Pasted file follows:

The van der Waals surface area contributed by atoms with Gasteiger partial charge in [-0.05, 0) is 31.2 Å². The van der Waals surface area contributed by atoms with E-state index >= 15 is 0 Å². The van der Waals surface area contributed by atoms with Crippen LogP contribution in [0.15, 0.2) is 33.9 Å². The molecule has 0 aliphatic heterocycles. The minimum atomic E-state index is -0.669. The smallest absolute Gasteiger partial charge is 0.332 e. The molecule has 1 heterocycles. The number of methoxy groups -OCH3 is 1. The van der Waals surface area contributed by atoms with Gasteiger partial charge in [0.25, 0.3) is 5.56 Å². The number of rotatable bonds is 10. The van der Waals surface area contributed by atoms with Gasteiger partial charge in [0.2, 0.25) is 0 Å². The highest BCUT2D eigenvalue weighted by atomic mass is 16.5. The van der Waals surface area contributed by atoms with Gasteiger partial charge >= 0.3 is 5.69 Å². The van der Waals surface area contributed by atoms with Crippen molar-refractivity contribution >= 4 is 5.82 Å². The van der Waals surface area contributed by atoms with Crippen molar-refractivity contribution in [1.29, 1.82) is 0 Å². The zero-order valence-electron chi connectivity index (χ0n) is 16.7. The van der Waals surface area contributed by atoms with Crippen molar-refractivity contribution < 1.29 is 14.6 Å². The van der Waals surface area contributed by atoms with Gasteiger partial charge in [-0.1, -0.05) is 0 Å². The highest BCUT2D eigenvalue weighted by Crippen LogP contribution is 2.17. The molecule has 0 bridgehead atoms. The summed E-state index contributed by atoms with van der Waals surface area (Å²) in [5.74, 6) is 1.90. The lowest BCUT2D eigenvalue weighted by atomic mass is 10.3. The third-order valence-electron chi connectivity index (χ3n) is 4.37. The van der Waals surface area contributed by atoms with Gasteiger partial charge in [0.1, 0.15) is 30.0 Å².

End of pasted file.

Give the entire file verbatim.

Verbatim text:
The van der Waals surface area contributed by atoms with Gasteiger partial charge in [-0.05, 0) is 31.2 Å². The van der Waals surface area contributed by atoms with E-state index >= 15 is 0 Å². The van der Waals surface area contributed by atoms with Crippen LogP contribution in [0.15, 0.2) is 33.9 Å². The molecule has 0 aliphatic heterocycles. The minimum atomic E-state index is -0.669. The smallest absolute Gasteiger partial charge is 0.332 e. The molecule has 1 heterocycles. The number of methoxy groups -OCH3 is 1. The van der Waals surface area contributed by atoms with Gasteiger partial charge in [0.25, 0.3) is 5.56 Å². The number of rotatable bonds is 10. The van der Waals surface area contributed by atoms with Gasteiger partial charge in [0.2, 0.25) is 0 Å². The highest BCUT2D eigenvalue weighted by atomic mass is 16.5. The van der Waals surface area contributed by atoms with Gasteiger partial charge >= 0.3 is 5.69 Å². The van der Waals surface area contributed by atoms with Crippen molar-refractivity contribution >= 4 is 5.82 Å². The van der Waals surface area contributed by atoms with Crippen molar-refractivity contribution in [1.29, 1.82) is 0 Å². The zero-order valence-electron chi connectivity index (χ0n) is 16.7. The van der Waals surface area contributed by atoms with Crippen molar-refractivity contribution < 1.29 is 14.6 Å². The van der Waals surface area contributed by atoms with Gasteiger partial charge in [-0.1, -0.05) is 0 Å². The highest BCUT2D eigenvalue weighted by Crippen LogP contribution is 2.17. The molecule has 0 bridgehead atoms. The summed E-state index contributed by atoms with van der Waals surface area (Å²) in [5.74, 6) is 1.90. The lowest BCUT2D eigenvalue weighted by atomic mass is 10.3. The third-order valence-electron chi connectivity index (χ3n) is 4.37. The van der Waals surface area contributed by atoms with Gasteiger partial charge in [0.1, 0.15) is 30.0 Å².